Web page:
Article Text

Association of Traditional Risk Factors With Coronary Calcification in Persons With a Family History of Premature Coronary Heart Disease
  1. Ana M. Valdes,
  2. Megan L. Wolfe,
  3. Helen C. Tate,
  4. Warren Gefter,
  5. Andrew Rut,
  6. Daniel J. Rader
  1. From the Department of Human Genetics, Smithkline Beecham Pharmaceuticals (A.M.V., H.C.T., A.R.), University of Pennsylvania School of MedicinePhiladelphia
  2. University of Pennsylvania School of Medicine (M.L.W., W.G., D.J.R.), Philadelphia.
  1. Address correspondence to: Daniel J Rader, MD, University of Pennsylvania Medical Center, Room 654 Biomedical Research Building II/III, 421 Curie Blvd, Philadelphia, PA 19104. E-mail rader{at}
  2. This study was supported in part by NIH grant M01-RR00040 from the National Center for Research Resources to the University of Pennsylvania General Clinical Research Center.

The Study of the Inherited Risk of Coronary Atherosclerosis


Background Genetic factors strongly influence the risk of coronary heart disease (CHD), but their contribution to variation in coronary atherosclerosis beyond that measured by traditional CHD risk factors is uncertain.

Methods We recruited healthy subjects with family histories of premature CHD. We assessed traditional risk factors and performed electron beam tomography (EBT) to quantitate coronary artery calcification (CAC), a marker of coronary atherosclerosis. Persons with significant risk factors that included diabetes, total cholesterol >300 mg/dL, active cigarette smoking, and poorly controlled hypertension were excluded from the study. In this paper, we report on the relationship between traditional risk factors and CAC in this cohort.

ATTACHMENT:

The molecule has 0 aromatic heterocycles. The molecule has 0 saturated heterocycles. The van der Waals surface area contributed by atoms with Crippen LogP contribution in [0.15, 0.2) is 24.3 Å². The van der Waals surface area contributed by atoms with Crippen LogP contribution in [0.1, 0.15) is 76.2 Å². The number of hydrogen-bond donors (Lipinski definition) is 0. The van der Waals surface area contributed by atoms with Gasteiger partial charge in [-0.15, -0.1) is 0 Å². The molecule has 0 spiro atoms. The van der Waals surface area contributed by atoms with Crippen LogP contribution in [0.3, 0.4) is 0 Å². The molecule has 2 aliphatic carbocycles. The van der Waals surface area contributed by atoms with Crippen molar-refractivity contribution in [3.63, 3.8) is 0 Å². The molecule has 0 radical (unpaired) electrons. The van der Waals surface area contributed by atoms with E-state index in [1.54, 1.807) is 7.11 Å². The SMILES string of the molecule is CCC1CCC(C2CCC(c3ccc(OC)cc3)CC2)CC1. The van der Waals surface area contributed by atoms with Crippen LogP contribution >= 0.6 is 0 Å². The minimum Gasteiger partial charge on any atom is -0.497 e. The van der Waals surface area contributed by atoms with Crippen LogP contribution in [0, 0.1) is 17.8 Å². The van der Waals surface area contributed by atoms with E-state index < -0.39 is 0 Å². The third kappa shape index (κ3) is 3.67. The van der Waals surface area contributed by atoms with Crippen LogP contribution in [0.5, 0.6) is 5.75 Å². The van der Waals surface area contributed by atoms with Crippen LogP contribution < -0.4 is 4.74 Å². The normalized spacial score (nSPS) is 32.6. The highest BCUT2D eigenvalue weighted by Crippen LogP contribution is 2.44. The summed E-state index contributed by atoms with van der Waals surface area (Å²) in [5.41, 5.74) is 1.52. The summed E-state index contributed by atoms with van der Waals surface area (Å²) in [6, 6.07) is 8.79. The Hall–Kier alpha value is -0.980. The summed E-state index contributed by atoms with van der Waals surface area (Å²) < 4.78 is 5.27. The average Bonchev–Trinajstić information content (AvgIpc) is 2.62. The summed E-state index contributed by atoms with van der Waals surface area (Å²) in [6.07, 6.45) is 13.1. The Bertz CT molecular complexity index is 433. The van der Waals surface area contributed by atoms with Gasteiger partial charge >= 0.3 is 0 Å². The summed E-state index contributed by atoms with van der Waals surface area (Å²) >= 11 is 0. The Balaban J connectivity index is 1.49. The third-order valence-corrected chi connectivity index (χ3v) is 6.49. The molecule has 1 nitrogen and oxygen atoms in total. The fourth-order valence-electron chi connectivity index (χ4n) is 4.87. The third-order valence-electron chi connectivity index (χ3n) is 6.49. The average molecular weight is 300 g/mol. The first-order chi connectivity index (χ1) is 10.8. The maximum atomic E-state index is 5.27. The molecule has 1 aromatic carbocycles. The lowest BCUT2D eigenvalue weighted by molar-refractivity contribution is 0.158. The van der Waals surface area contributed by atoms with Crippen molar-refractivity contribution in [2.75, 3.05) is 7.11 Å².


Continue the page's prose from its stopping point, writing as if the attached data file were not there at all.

Results The incidence of coronary calcification was significantly higher in this cohort than in the population-based Rochester Heart Study. In our cohort, most traditional risk factors were significantly associated with CAC on univariate analysis. On the other hand, in stepwise logistical regression, age and triglycerides were the only predictors of variation in CAC in men and accounted for only 30% of the variation; in women, age, body mass index (BMI), and triglycerides were the only traditional risk factors significantly associated with CAC variation and accounted for 22.2% of CAC variance.

Conclusions In a cohort of subjects specifically selected for the characteristic of a family history of premature CHD, traditional risk factors accounted for less than one-third of the variation in CAC, and the most important predictors of CAC after age were plasma triglycerides. This supports the opinion that other inherited risk factors have important effects on the variation in coronary atherosclerosis and that the strategy of using EBT to phenotype clinically asymptomatic subjects with regard to coronary atherosclerosis may be a useful tool for identification of genes that are associated with CHD.

  • atherosclerosis
  • risk factors
  • coronary artery calcification

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